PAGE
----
By Ivan Skytte Jørgensen
Copy of blog post I made for Privacore/Findx on 2017-05-05
Are ligatures easy to index for search engines? They mostly are, but correctly identifying and classifying them is not straight-forward.
A digraph is a pair of letters that when combined do not produce the normal sounds of the letters individually. An example is the English "ng" which represents /ŋ/ (velar nasal) as in thing. Another example is the Italian combination of "sc" which corresponds to /ʃ/ (voiceless postalveolar fricative) before -i and -e.
Digraphs are unproblematic for search engines because they can simply be indexed as-is.
It gets more interesting when those letter combination have been used frequently enough that they start to have their use optimized.
When two letters are written as one symbol it is called a ligature. They can be written as one symbol for either stylistic reasons (it looks better) or because they form a completely new letter.
In printing press when using types (metal blocks containing relief of a letter(s)) typesetters optimized common letter combinations. One reason was that it saved time, but another was that they could make the text look better and more readable. An example is the two letters i and j next to each other. Using 2 standard types makes them seem a bit too wide. Using a single type with both letters makes it possible to make it look better.
Some examples of stylistic ligatures:
The function of stylistic ligatures has mostly been taken over by modern typesetting software and their automatic kerning. Kerning, however, does not combine strokes as hand-designed ligatures can do.
The ĳ ligature is unusual in Dutch because it is considered a single letter officially, but modern Dutch keyboards don’t give access to the letter/ligature. Long discussion at typedrawers.com It seems that decomposing it into the two letters i and j doesn’t change the sound or meaning of Dutch words. So if you search for the movie "Vrijdag" it may have been written with "ĳ" or "ij". Curious side note: Afrikaans retains the ‘y’ instead of using ‘ĳ’.
Stylistic ligatures are relatively easy for search engines to deal with – just decompose the ligature into separate letters and index or search that.
Some ligatures are classified as new letters, but the relevant keyboards don’t provide access to them. For example:
I checked with my Hungarian contact and he wasn’t even aware that Ǳ/ǲ/ǳ (U+01F1..01F3) existed as separate unicode codepoints. So the ligatures may officially be distinct letters but in reality everyone types them as two letters, and decomposing the ligature into d and z doesn’t change the meaning. Something similar is probably going on with Croatian/Bosnian/Serbian/Montenegrin.
Some ligatures are new letters, typically representing a monophthong. They originally started out as two separate letters but became a ligature and eventually no longer considered two separate letters.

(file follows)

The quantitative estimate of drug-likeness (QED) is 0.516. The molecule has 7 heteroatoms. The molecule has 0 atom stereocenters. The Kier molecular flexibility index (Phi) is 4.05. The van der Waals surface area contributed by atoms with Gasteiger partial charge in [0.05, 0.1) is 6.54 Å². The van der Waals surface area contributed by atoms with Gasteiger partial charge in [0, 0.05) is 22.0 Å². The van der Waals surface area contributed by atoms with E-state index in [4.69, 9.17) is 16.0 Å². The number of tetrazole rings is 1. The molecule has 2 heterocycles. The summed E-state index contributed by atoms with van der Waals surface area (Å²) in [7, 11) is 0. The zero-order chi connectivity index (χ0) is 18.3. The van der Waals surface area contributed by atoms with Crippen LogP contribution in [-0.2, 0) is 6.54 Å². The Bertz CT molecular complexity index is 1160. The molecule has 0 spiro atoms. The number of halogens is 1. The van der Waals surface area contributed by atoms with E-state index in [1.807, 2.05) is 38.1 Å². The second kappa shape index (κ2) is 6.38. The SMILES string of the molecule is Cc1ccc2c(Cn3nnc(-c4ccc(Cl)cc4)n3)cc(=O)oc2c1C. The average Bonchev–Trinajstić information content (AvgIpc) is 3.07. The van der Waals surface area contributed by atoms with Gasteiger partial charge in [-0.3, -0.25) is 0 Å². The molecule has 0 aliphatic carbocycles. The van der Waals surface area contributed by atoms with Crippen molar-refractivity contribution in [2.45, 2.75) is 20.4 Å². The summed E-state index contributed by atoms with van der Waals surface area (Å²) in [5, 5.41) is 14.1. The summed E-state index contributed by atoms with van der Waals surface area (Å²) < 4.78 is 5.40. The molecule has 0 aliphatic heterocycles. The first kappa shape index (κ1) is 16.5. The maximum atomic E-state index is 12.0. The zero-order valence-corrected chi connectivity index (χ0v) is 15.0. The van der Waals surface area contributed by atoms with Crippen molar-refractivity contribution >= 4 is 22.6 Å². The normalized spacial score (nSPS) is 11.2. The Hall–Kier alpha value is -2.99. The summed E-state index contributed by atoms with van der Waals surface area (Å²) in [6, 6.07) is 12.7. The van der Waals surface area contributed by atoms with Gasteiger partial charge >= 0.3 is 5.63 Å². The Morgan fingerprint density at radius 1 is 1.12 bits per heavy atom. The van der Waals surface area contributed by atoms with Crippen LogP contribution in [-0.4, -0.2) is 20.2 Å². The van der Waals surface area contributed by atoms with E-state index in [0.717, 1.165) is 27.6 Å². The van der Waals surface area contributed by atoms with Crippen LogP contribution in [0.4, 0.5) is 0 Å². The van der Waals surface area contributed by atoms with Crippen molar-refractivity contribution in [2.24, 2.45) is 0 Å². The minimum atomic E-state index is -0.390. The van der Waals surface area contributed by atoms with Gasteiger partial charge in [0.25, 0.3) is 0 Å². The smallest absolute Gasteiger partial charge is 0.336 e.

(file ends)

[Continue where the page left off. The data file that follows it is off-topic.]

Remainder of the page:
Some ligatures have a mixed history and are considered a single letter in some languages and separate letters in others.
One prominent one is Œ/œ. This ligature can be decomposed in English to "oe" or "e" (people rarely write "œconomist" or "amœba") . But in French ("œuvre", "œufs", "bœuf", …) it cannot officially be decomposed. However, back in the DOS age codepage 850 did not have an Œ/œ, so frenchmen lived without it on computers. In more recent time with Unicode support Œ/œ shouldn’t be a problem – except that the main French keyboard layout in ms-windows doesn’t have easy access to it (linux: AltGr+O, mac: Alt+O). So when a word should have "œ" in it it may have been written as "oe" due to technical limitations. Some modern french-aware software knows how to change "oe" into "œ", so the ligature is starting to show up again in electronic formats.
Æ/æ is also language-dependent. In several Nordic languages it is a single letter and cannot be decomposed into "ae" without a change in meaning/pronunciation. In English it is sometimes used in Latin words (eg. "encyclopædia") and can be treated as "ae" (or e).
It is not as simple as you might think. I downloaded the Unicode v10.0 data. it contains detailed information about ~30.000 characters. Some of the ligatures have the word "ligature" in their name, but some don’t. All of the ligatures has a "compatibility decomposition" but many non-ligatures have that too. So I extracted a candidate set, and then made visual inspection of the glyphs in a high-quality font, cross-checked with wikipedia, checked that the decomposition wasn’t a transliteration, and then double-checked with my contacts who knew some of the scripts/languages where the candidate ligatures are used. Conclusion: tricky. And wikipedia is sometimes wrong.